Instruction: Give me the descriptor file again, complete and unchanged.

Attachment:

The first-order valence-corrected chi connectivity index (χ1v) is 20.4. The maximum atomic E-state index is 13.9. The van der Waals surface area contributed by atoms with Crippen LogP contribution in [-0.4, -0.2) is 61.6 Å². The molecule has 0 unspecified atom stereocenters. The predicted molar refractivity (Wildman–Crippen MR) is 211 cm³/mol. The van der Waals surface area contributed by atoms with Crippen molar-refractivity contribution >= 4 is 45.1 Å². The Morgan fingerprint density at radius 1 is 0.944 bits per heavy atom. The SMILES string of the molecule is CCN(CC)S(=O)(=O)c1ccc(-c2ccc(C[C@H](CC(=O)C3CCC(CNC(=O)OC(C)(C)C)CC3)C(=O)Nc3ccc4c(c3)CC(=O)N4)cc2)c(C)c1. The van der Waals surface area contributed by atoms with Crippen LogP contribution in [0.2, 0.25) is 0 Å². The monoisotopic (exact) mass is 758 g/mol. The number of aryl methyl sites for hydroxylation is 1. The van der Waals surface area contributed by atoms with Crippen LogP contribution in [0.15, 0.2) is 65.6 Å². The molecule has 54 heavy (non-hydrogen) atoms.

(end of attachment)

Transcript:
The first-order valence-corrected chi connectivity index (χ1v) is 20.4. The maximum atomic E-state index is 13.9. The van der Waals surface area contributed by atoms with Crippen LogP contribution in [-0.4, -0.2) is 61.6 Å². The molecule has 0 unspecified atom stereocenters. The predicted molar refractivity (Wildman–Crippen MR) is 211 cm³/mol. The van der Waals surface area contributed by atoms with Crippen molar-refractivity contribution >= 4 is 45.1 Å². The Morgan fingerprint density at radius 1 is 0.944 bits per heavy atom. The SMILES string of the molecule is CCN(CC)S(=O)(=O)c1ccc(-c2ccc(C[C@H](CC(=O)C3CCC(CNC(=O)OC(C)(C)C)CC3)C(=O)Nc3ccc4c(c3)CC(=O)N4)cc2)c(C)c1. The van der Waals surface area contributed by atoms with Crippen LogP contribution in [0.2, 0.25) is 0 Å². The monoisotopic (exact) mass is 758 g/mol. The number of aryl methyl sites for hydroxylation is 1. The van der Waals surface area contributed by atoms with Crippen LogP contribution in [0.15, 0.2) is 65.6 Å². The molecule has 54 heavy (non-hydrogen) atoms.